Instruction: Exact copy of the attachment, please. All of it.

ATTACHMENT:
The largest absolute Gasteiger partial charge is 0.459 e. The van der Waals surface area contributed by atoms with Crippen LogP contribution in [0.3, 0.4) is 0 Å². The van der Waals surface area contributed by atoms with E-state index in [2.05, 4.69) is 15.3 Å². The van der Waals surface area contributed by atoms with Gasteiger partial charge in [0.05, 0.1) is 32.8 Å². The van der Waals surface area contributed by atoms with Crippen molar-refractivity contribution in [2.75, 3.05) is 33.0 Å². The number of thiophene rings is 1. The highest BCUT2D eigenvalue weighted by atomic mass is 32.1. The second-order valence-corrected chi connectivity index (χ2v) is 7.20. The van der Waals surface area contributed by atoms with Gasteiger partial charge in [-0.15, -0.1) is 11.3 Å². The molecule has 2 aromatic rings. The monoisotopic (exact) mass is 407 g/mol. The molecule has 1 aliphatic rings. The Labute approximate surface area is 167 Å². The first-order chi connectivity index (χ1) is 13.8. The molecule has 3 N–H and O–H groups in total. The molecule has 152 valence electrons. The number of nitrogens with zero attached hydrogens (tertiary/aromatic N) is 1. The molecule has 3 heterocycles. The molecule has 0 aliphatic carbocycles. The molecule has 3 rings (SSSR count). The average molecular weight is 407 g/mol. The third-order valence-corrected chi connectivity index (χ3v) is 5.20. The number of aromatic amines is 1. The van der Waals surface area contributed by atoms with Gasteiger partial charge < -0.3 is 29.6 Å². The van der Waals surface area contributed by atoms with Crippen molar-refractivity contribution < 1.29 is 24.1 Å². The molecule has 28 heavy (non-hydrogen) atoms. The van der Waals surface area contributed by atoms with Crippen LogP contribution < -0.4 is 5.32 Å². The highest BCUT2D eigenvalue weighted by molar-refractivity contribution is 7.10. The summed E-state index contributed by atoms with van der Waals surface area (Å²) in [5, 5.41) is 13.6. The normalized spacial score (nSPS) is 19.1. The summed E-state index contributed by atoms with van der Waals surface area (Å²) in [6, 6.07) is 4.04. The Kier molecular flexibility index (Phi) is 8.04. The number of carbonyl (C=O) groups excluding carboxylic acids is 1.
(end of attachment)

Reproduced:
The largest absolute Gasteiger partial charge is 0.459 e. The van der Waals surface area contributed by atoms with Crippen LogP contribution in [0.3, 0.4) is 0 Å². The van der Waals surface area contributed by atoms with E-state index in [2.05, 4.69) is 15.3 Å². The van der Waals surface area contributed by atoms with Gasteiger partial charge in [0.05, 0.1) is 32.8 Å². The van der Waals surface area contributed by atoms with Crippen molar-refractivity contribution in [2.75, 3.05) is 33.0 Å². The number of thiophene rings is 1. The highest BCUT2D eigenvalue weighted by atomic mass is 32.1. The second-order valence-corrected chi connectivity index (χ2v) is 7.20. The van der Waals surface area contributed by atoms with Gasteiger partial charge in [-0.15, -0.1) is 11.3 Å². The molecule has 2 aromatic rings. The monoisotopic (exact) mass is 407 g/mol. The molecule has 1 aliphatic rings. The Labute approximate surface area is 167 Å². The first-order chi connectivity index (χ1) is 13.8. The molecule has 3 N–H and O–H groups in total. The molecule has 152 valence electrons. The number of nitrogens with zero attached hydrogens (tertiary/aromatic N) is 1. The molecule has 3 heterocycles. The molecule has 0 aliphatic carbocycles. The molecule has 3 rings (SSSR count). The average molecular weight is 407 g/mol. The third-order valence-corrected chi connectivity index (χ3v) is 5.20. The number of aromatic amines is 1. The van der Waals surface area contributed by atoms with Gasteiger partial charge < -0.3 is 29.6 Å². The van der Waals surface area contributed by atoms with Crippen molar-refractivity contribution < 1.29 is 24.1 Å². The molecule has 28 heavy (non-hydrogen) atoms. The van der Waals surface area contributed by atoms with Crippen LogP contribution < -0.4 is 5.32 Å². The highest BCUT2D eigenvalue weighted by molar-refractivity contribution is 7.10. The summed E-state index contributed by atoms with van der Waals surface area (Å²) in [5, 5.41) is 13.6. The normalized spacial score (nSPS) is 19.1. The summed E-state index contributed by atoms with van der Waals surface area (Å²) in [6, 6.07) is 4.04. The Kier molecular flexibility index (Phi) is 8.04. The number of carbonyl (C=O) groups excluding carboxylic acids is 1.